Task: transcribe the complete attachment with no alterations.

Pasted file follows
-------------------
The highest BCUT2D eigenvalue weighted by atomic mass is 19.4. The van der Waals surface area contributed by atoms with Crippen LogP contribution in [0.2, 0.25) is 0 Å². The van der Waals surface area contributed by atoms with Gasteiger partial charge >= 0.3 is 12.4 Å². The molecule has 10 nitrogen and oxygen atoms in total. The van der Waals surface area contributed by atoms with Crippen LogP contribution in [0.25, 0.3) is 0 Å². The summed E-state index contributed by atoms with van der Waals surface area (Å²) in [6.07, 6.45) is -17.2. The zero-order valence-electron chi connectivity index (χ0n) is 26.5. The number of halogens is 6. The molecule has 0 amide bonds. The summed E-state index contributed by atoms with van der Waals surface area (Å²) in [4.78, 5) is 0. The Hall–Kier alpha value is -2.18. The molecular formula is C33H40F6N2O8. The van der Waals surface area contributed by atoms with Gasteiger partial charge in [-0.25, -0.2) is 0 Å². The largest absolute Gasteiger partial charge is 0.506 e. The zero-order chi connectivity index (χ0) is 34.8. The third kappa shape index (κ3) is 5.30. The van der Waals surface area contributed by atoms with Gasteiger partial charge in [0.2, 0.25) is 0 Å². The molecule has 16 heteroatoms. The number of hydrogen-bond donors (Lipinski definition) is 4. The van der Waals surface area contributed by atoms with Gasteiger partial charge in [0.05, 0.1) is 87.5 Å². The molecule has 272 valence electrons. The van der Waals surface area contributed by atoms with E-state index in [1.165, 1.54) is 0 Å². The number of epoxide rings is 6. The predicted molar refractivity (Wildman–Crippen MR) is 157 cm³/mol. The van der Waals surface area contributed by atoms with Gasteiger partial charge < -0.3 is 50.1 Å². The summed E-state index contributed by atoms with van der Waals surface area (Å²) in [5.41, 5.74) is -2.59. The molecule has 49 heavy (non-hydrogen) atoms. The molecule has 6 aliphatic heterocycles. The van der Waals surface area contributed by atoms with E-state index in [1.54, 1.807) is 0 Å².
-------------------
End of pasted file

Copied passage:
The highest BCUT2D eigenvalue weighted by atomic mass is 19.4. The van der Waals surface area contributed by atoms with Crippen LogP contribution in [0.2, 0.25) is 0 Å². The van der Waals surface area contributed by atoms with Gasteiger partial charge >= 0.3 is 12.4 Å². The molecule has 10 nitrogen and oxygen atoms in total. The van der Waals surface area contributed by atoms with Crippen LogP contribution in [0.25, 0.3) is 0 Å². The summed E-state index contributed by atoms with van der Waals surface area (Å²) in [6.07, 6.45) is -17.2. The zero-order valence-electron chi connectivity index (χ0n) is 26.5. The number of halogens is 6. The molecule has 0 amide bonds. The summed E-state index contributed by atoms with van der Waals surface area (Å²) in [4.78, 5) is 0. The Hall–Kier alpha value is -2.18. The molecular formula is C33H40F6N2O8. The van der Waals surface area contributed by atoms with Gasteiger partial charge in [-0.25, -0.2) is 0 Å². The largest absolute Gasteiger partial charge is 0.506 e. The zero-order chi connectivity index (χ0) is 34.8. The third kappa shape index (κ3) is 5.30. The van der Waals surface area contributed by atoms with Gasteiger partial charge in [0.2, 0.25) is 0 Å². The molecule has 16 heteroatoms. The number of hydrogen-bond donors (Lipinski definition) is 4. The van der Waals surface area contributed by atoms with Gasteiger partial charge in [0.05, 0.1) is 87.5 Å². The molecule has 272 valence electrons. The van der Waals surface area contributed by atoms with E-state index in [1.165, 1.54) is 0 Å². The number of epoxide rings is 6. The predicted molar refractivity (Wildman–Crippen MR) is 157 cm³/mol. The van der Waals surface area contributed by atoms with Gasteiger partial charge < -0.3 is 50.1 Å². The summed E-state index contributed by atoms with van der Waals surface area (Å²) in [5.41, 5.74) is -2.59. The molecule has 49 heavy (non-hydrogen) atoms. The molecule has 6 aliphatic heterocycles. The van der Waals surface area contributed by atoms with E-state index in [1.54, 1.807) is 0 Å².